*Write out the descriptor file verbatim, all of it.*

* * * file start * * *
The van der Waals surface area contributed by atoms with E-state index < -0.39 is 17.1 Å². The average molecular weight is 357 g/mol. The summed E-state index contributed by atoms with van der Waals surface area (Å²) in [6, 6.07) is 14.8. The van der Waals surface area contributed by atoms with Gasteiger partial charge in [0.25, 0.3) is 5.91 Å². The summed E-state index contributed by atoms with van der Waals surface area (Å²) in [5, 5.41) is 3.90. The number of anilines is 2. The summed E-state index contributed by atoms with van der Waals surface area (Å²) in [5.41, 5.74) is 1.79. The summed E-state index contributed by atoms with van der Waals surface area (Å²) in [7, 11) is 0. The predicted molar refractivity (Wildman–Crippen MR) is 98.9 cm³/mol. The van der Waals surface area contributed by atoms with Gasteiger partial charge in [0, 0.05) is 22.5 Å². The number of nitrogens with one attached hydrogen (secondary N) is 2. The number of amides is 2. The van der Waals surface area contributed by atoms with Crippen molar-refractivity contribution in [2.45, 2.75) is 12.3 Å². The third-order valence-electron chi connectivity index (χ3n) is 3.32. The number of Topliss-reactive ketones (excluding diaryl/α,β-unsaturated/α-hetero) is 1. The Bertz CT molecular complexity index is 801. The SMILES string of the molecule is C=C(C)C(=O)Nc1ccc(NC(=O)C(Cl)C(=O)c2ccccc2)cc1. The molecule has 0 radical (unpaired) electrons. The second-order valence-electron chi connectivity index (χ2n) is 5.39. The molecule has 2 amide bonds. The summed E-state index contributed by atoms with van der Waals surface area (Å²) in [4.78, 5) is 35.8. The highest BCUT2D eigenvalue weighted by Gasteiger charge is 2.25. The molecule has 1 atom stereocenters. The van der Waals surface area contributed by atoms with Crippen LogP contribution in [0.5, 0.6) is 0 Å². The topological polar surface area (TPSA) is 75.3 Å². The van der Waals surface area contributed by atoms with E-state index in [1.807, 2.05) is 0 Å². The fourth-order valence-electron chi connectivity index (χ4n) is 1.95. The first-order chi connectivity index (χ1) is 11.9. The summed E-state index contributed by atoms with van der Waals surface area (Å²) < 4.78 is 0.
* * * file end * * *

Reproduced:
The van der Waals surface area contributed by atoms with E-state index < -0.39 is 17.1 Å². The average molecular weight is 357 g/mol. The summed E-state index contributed by atoms with van der Waals surface area (Å²) in [6, 6.07) is 14.8. The van der Waals surface area contributed by atoms with Gasteiger partial charge in [0.25, 0.3) is 5.91 Å². The summed E-state index contributed by atoms with van der Waals surface area (Å²) in [5, 5.41) is 3.90. The number of anilines is 2. The summed E-state index contributed by atoms with van der Waals surface area (Å²) in [5.41, 5.74) is 1.79. The summed E-state index contributed by atoms with van der Waals surface area (Å²) in [7, 11) is 0. The predicted molar refractivity (Wildman–Crippen MR) is 98.9 cm³/mol. The van der Waals surface area contributed by atoms with Gasteiger partial charge in [0, 0.05) is 22.5 Å². The number of nitrogens with one attached hydrogen (secondary N) is 2. The number of amides is 2. The van der Waals surface area contributed by atoms with Crippen molar-refractivity contribution in [2.45, 2.75) is 12.3 Å². The third-order valence-electron chi connectivity index (χ3n) is 3.32. The number of Topliss-reactive ketones (excluding diaryl/α,β-unsaturated/α-hetero) is 1. The Bertz CT molecular complexity index is 801. The SMILES string of the molecule is C=C(C)C(=O)Nc1ccc(NC(=O)C(Cl)C(=O)c2ccccc2)cc1. The molecule has 0 radical (unpaired) electrons. The second-order valence-electron chi connectivity index (χ2n) is 5.39. The molecule has 2 amide bonds. The summed E-state index contributed by atoms with van der Waals surface area (Å²) in [4.78, 5) is 35.8. The highest BCUT2D eigenvalue weighted by Gasteiger charge is 2.25. The molecule has 1 atom stereocenters. The van der Waals surface area contributed by atoms with Crippen LogP contribution in [0.5, 0.6) is 0 Å². The topological polar surface area (TPSA) is 75.3 Å². The van der Waals surface area contributed by atoms with E-state index in [1.807, 2.05) is 0 Å². The fourth-order valence-electron chi connectivity index (χ4n) is 1.95. The first-order chi connectivity index (χ1) is 11.9. The summed E-state index contributed by atoms with van der Waals surface area (Å²) < 4.78 is 0.